Moultrie Observer


April 9, 2012

The Constitution's challenges began on Day One

MOULTRIE — Quite often we hear the expression, “The Constitution is under attack.”

It’s mostly uttered when someone is opposed to a particular action by government, and it’s rather an automatic response to cite an amendment or two with the feeling that they are being misinterpreted.

But when we say the Constitution is “under attack” do we really mean that it is being “challenged?”

And if so, keep in mind that it has been challenged from “Day One.”

Some people think that our Constitution does not need interpretation ever since its inception. But also keep in mind that there was a time under the auspices of this Constitution when blacks were slaves and were not treated equally as voters or as human beings. They could not attend schools with whites and discrimination was the rule and not the exception.

Also, there was that time when women could not vote and when a criminal suspect could be interrogated for hours or days without benefit of a lawyer. And there were times when those interrogations were abusive to the point of coercing admissions of guilt.

Our Constitution has served us well for many years. And no one has ever said it was perfect. As someone once said about democracy, it might be the worst, besides all the rest.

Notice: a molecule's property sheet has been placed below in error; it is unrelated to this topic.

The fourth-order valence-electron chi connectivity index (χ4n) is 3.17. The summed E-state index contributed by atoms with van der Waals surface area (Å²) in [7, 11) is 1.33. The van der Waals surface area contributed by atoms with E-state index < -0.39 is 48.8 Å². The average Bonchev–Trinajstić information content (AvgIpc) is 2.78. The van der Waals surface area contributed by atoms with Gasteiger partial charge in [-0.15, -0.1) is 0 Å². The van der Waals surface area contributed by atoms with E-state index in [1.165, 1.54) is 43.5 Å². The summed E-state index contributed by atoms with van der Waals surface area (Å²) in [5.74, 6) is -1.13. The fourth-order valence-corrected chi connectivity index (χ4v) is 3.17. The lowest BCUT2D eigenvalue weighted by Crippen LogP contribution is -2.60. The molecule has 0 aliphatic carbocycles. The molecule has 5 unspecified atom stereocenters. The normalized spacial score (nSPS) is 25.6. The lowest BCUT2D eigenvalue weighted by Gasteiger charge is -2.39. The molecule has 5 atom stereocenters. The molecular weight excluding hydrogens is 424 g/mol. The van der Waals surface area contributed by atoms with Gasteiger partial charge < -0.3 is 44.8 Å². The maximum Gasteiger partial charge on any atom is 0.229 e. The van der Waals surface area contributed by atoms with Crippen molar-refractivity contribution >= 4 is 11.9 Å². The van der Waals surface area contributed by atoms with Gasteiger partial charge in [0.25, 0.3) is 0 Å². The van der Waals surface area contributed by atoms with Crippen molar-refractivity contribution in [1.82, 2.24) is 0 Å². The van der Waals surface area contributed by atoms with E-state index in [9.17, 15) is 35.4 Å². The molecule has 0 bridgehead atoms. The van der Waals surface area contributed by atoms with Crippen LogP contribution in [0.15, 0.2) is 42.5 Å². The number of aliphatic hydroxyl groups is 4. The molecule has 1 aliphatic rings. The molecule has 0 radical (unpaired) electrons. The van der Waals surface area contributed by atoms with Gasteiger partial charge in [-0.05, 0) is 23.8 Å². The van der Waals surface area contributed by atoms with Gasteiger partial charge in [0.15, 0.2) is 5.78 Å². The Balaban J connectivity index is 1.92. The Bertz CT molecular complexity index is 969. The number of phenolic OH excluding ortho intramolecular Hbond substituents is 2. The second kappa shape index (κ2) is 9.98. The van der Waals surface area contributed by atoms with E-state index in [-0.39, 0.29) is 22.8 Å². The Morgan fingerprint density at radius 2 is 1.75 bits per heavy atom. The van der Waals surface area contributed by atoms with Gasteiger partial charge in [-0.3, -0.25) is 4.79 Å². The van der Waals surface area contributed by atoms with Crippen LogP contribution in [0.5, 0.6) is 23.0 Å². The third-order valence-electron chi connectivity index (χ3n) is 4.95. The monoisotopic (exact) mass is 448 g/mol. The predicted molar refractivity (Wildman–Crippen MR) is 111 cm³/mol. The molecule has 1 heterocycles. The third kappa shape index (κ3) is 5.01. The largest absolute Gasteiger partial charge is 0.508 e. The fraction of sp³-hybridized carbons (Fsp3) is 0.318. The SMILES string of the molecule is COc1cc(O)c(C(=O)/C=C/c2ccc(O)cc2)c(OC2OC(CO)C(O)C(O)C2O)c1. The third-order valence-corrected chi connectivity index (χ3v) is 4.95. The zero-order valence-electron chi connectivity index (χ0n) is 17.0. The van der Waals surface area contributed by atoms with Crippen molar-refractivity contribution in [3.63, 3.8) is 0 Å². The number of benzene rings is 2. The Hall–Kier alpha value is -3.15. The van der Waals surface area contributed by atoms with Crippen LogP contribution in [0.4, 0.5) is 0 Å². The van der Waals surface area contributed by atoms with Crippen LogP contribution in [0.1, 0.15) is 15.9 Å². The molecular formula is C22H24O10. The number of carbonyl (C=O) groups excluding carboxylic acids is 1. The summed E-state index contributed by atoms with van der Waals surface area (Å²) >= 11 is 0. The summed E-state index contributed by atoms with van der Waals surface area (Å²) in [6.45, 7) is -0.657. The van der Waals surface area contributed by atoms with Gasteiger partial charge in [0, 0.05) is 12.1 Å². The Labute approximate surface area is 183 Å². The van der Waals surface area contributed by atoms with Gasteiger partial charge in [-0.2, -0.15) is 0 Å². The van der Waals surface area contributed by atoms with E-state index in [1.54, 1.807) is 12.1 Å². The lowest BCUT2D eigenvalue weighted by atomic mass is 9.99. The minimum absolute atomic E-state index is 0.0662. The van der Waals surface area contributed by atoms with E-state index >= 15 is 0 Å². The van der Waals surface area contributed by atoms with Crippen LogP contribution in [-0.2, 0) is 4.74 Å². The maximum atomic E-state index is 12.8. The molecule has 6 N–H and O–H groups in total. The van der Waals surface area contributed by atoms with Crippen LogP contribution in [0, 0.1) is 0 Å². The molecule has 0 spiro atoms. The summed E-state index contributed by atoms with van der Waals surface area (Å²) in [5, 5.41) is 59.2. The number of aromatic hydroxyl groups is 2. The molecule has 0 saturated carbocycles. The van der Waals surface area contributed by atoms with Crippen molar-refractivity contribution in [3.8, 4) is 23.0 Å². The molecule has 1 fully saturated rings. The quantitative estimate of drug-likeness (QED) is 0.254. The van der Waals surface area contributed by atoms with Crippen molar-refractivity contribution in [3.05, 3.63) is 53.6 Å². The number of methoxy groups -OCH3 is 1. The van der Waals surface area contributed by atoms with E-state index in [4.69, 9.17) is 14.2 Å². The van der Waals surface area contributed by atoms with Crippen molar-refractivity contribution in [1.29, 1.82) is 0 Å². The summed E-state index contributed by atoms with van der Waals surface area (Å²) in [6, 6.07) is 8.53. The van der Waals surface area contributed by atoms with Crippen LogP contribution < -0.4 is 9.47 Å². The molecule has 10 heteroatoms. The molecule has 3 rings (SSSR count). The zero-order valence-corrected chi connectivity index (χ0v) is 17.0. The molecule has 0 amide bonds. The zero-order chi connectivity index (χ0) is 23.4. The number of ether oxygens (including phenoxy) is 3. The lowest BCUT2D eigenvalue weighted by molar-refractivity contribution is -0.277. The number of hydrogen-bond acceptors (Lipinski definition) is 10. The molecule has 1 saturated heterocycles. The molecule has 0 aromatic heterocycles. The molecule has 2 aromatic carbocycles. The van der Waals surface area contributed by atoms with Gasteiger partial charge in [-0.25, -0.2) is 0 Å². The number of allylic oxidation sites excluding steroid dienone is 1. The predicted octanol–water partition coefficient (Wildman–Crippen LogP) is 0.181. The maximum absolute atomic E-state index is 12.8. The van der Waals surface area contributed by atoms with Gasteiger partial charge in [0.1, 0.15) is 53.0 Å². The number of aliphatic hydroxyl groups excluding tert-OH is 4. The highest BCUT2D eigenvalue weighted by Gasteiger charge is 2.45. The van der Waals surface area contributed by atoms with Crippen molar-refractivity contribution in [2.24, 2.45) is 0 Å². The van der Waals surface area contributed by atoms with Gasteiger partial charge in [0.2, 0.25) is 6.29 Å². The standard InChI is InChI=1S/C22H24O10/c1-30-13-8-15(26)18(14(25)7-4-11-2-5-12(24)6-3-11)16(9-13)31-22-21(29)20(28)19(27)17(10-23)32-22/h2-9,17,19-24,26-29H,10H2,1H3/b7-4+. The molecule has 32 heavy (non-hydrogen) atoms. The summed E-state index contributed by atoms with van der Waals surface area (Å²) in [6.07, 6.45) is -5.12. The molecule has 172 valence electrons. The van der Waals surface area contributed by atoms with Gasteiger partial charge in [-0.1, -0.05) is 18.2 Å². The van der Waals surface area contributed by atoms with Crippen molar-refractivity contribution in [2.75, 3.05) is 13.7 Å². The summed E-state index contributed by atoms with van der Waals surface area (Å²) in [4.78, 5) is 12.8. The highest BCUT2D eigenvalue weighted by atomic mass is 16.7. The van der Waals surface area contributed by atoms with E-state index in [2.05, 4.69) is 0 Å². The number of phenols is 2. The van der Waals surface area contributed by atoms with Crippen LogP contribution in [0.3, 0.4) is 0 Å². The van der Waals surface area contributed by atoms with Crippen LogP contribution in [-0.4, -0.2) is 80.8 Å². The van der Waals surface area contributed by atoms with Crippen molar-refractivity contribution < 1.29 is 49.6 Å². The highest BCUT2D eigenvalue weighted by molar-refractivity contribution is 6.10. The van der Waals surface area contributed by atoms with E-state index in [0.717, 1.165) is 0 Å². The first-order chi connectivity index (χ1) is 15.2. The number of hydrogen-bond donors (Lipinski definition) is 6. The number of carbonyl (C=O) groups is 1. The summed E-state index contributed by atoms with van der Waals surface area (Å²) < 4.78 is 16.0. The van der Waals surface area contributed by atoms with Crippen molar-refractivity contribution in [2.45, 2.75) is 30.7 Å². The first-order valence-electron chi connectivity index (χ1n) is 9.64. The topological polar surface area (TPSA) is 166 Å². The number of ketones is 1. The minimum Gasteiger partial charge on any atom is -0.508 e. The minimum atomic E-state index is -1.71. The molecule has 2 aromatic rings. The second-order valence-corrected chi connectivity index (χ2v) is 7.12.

And yes, interpretation is necessary as history has proved. We have issues and circumstances today that did not exist when these words were first put on paper. Our founding fathers could not even have begun to imagine the issues that would be broached.

And to challenge our Constitution is not a bad thing. Keep in mind that “challenge” is what brought this nation into being. Our country has been improved all along through challenge.

If “challenge” and “attack” are synonymous here, then so be it. We have a U.S. Supreme Court that is charged with measuring appeals of issues against this very fabric that has served us so well for so long.

Text Only
Business Marquee
AP Video
Texas Scientists Study Ebola Virus Smartphone Powered Paper Plane Debuts at Airshow Southern Accent Reduction Class Cancelled in TN Raw: Deadly Landslide Hits Indian Village Obama Chides House GOP for Pursuing Lawsuit New Bill Aims to Curb Sexual Assault on Campus Russia Counts Cost of New US, EU Sanctions 3Doodler Bring 3-D Printing to Your Hand Six PA Cops Indicted for Robbing Drug Dealers Britain Testing Driverless Cars on Roadways Raw: Thousands Flocking to German Crop Circle At Least 20 Chikungunya Cases in New Jersey Raw: Obama Eats Ribs in Kansas City In Virginia, the Rise of a New Space Coast Raw: Otters Enjoy Water Slides at Japan Zoo NCAA Settles Head-injury Suit, Will Change Rules Raw: Amphibious Landing Practice in Hawaii Raw: Weapons Fire Hits UN School in Gaza Raw: Rocket Launches Into Space With Cargo Ship Broken Water Main Floods UCLA
House Ads
Hyperlocal Search
Premier Guide
Find a business

Walking Fingers
Maps, Menus, Store hours, Coupons, and more...
Premier Guide
Seasonal Content

Should the U.S. negotiate with groups it considers terrorists?

No. Never.
Generally no, but prisoner exchanges are an exception.
Negotiation will be required to end the conflicts we have with those groups.
     View Results